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June 23, 2008


Is there any evidence that Obama's contributors are "vast legions of liberals"?

Our democracy is based on the idea that an elected official represents the people who voted to elect him or her, not the people who funded their campaign. By that argument I think it makes perfect sense that Obama be beholden to the "legions of liberals" who will have both funded his campaign and voted for him to be elected.

The idea that it is somehow a bad thing for an elected official to be accountable to the people who voted for him instead of special interest groups shows just how far off the path of actual democracy we have traveled.

Although the contribution limits are less than 5,000 dollars/person, Obama and any other politician are still beholden to the so-called "bundlers" -- those special campaign financiers that wrangle thousand of dollars from hundreds of people.

Campaign finance reform is an immensely complex and, in my mind, ultimately futile exercise in changing the way politics has been practiced since Athenian times.

Off topic, but that was a great line - "It's tomorrow's David Broder today!"

That one sentence says so much, especially with the accent (!) at the end...

Shinobi made an excellent point, that "Our democracy is based on the idea that an elected official represents the people who voted to elect him or her." I would add that our freedom is based on the idea that we can do what we choose with our own property.

Restrictions on campaign donations restrict our freedom. In exchange for the loss of freedom, we were supposed to get honest government, but political scandals have continued.

since Athenian times

I think you're overshooting the mark a bit.

But in any case, it is possible to reduce the influence of money in elections. Maybe not perfectly, but there's little doubt that our current system isn't as bad as the open graft of some other nations (not to mention our own history), or that bribery laws help control abuse, or that secret ballots protect voters who could be threatened by employers or more easily bought.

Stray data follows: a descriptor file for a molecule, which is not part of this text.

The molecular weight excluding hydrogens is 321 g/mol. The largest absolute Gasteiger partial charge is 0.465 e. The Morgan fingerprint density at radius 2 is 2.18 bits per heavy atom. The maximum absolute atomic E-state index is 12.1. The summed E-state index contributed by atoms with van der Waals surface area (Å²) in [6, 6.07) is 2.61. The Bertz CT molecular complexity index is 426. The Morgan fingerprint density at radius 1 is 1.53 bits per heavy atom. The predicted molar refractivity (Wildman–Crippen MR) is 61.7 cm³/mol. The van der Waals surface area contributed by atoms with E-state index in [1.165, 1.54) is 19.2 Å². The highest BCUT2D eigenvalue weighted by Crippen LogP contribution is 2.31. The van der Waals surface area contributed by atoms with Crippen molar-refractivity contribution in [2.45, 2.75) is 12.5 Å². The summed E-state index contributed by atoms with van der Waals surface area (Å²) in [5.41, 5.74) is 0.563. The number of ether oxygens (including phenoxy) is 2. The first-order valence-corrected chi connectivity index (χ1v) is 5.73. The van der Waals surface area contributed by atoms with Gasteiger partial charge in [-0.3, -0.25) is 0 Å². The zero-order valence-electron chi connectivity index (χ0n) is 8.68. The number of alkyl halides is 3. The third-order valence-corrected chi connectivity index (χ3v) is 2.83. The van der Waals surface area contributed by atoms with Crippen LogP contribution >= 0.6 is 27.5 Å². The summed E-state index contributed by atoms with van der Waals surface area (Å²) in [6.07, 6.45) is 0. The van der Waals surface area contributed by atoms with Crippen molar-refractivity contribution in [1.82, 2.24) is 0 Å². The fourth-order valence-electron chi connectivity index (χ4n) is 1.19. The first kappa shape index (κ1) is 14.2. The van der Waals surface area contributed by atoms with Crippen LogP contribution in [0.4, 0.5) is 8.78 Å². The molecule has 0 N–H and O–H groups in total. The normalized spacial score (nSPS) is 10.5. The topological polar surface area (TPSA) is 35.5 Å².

Limit the amount a candidate can spend, ban contributions from corporations and foreign entities, restrict the amount that individual donors can give and you've seriously restricted the flow of cash into politics.

Scandals occur when lawmakers violate the law - that's a good thing. But it only works if people are outraged at abuses and if prosecutors are independent. If you shrug it off and say "they always do it", then you're part of the problem.

Don't confuse leverage with access. While the vast swaths of ideologues presumably contributing to Obama's campaign may hold leverage, they have very little access and would be very difficult to mobilize on all but the highest profile issues. Consider telecom immunity in wiretapping compromise. A certain portion of left wing activists were up in arms, but Obama's campaign was clearly unconcerned by the threat it might pose to future fundraising.

Contrast this with the access bought by bundling fundraisers. Their access guarantees the ability to directly communicate interests on low profile issues. Despite amounting to small fractions of the overall fundraising haul, their guaranteed access combined with notions of loyalty mean that they have influence over the issues they care about.

In a small way, bundlers do have true leverage over politicians, as a reputation for ignoring one's raisers and bundlers can really hurt a candidate's future raising ability, but this is probably less significant than their access on special interest issues.

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